[av_one_full first min_height=” vertical_alignment=” space=” custom_margin=” margin=’0px’ padding=’0px’ border=” border_color=” radius=’0px’ background_color=” src=” background_position=’top left’ background_repeat=’no-repeat’ animation=”][av_heading heading=’ USLS-Bacolod blanks UP in UniGames football upset ‘ tag=’h3′ style=’blockquote modern-quote’ size=’30’ subheading_active=’subheading_below’ subheading_size=’15’ padding=’10’ color=” custom_font=”]BY ADRIAN STEWART CO[/av_heading][av_textblock size=” font_color=” color=”]Thursday, October 26, 2017[/av_textblock][av_textblock size=’18’ font_color=” color=”]UNIVERSITY of St. La Salle – Bacolod scored a huge upset in the University Games men’s football after a 1-0 escape over University of the Philippines Maroons at the Gov. Mariano Perdices Memorial Coliseum in Dumaguete City on Tuesday. It was the second consecutive win for the Bacolodnon squad after clobbering Foundation University 5-1 when the competition started on Monday.But the Norman Fegidero-mentored team is facing a tough match against De La Salle University Green Booters as they close Bracket A.Meanwhile, STI-West Negros University had a strong start in men’s chess at the end of two rounds while De La Salle University Lady Archers paced the distaff side.West Negros banked on Joshua Panes, Zillard Eslabra, Ace Robert Cabras, and Ryan Dale Ong to defeat the squads from Holy Angel University and Saint Louis University of Baguio.In women’s volleyball, UAAP champion De La Salle University Lady Spikers cruised to its second straight victory at the expense of Foundation University at the Valencia covered court.Despite the absence of reigning UAAP MVP Mary Joy Baron, Lady Spikers remained deadly behind Kim Dy, Ernestine Tiamzon, Norielle Ipac, and Michelle Cobb./PN[/av_textblock][/av_one_full]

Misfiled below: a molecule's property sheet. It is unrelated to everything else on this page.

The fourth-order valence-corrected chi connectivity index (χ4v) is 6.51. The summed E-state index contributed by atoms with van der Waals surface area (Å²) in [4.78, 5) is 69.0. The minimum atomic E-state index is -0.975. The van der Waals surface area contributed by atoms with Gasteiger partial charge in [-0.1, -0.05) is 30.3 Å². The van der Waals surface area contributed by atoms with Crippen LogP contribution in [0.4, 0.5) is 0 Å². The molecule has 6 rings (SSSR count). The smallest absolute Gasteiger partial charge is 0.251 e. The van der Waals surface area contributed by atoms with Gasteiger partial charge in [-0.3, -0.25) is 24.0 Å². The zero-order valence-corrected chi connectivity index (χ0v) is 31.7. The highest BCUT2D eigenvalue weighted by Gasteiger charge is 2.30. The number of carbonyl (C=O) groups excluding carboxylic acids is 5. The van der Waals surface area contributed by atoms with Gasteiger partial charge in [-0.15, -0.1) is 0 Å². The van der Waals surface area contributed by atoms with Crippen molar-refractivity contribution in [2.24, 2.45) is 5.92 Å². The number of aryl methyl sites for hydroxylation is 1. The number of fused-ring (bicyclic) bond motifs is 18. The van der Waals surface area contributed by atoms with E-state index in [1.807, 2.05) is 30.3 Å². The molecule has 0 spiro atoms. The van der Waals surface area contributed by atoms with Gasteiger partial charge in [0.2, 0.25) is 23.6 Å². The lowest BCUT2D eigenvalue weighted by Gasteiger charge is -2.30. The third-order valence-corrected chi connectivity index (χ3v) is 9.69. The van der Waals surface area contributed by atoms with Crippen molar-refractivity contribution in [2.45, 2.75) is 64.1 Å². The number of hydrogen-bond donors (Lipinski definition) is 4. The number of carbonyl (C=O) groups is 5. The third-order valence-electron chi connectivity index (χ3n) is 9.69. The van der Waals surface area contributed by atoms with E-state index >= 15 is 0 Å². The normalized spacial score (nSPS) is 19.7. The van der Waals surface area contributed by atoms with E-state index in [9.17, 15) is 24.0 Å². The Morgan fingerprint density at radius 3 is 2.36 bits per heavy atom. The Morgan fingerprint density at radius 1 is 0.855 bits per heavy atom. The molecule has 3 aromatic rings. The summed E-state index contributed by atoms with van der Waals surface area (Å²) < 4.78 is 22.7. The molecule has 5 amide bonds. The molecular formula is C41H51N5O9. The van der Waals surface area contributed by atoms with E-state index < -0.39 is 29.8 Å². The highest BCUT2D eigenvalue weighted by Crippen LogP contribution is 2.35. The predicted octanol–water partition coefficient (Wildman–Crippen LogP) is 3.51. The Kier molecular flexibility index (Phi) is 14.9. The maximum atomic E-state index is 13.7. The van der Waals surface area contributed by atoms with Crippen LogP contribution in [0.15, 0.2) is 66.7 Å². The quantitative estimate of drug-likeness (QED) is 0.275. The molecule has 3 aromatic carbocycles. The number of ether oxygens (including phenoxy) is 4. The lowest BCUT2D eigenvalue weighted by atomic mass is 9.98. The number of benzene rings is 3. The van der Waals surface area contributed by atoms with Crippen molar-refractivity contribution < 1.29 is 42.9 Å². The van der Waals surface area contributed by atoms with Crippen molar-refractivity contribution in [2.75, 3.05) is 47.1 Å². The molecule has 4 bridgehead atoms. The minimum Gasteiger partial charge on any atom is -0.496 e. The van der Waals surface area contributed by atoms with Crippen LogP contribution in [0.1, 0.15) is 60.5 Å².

Despite missing the services of big menElvin Jake Pascual and Dave Marcelo due to injuries, the Fuel Masters werestill able to pull off the victory against the five-time Philippine Cupchampions. MANILA – Phoenix Fuel Masters had a lotof gas to pump in its tank after draining San Miguel Beermen, 108-90, duringthe Phoenix Super Basketball Tourney at the Upper Deck Sports Center in PasigCity yesterday. Beyond-the-arc sharpshooter MatthewWright anchored the huge second half outburst by the Fuel Masters as hefinished the match with 19 points. They leveled their standings in thethree-day pocket tournament at 1-1. Beyond-the-arc sharpshooter Matthew Wright of the Phoenix Fuel Masters plays as one of the culprits in San Miguel’s defeat. PBA PHOTO The Fuel Masters are set to clash againstthe NLEX Road warriors next, while the Beermen will battle Alaska Aces in thefinal day of the tournament of Feb. 21./PN Phoenix broke the game wide open in thethird quarter and kept its foot on the gas all the way despite several attemptsby San Miguel to keep the battle close. The Beermen, on the other hand, werealso decimated with June Mar Fajardo out for the rest of the All-FilipinoConference due to a knee injury, while Marcio Lassiter is recovering from a broken nose.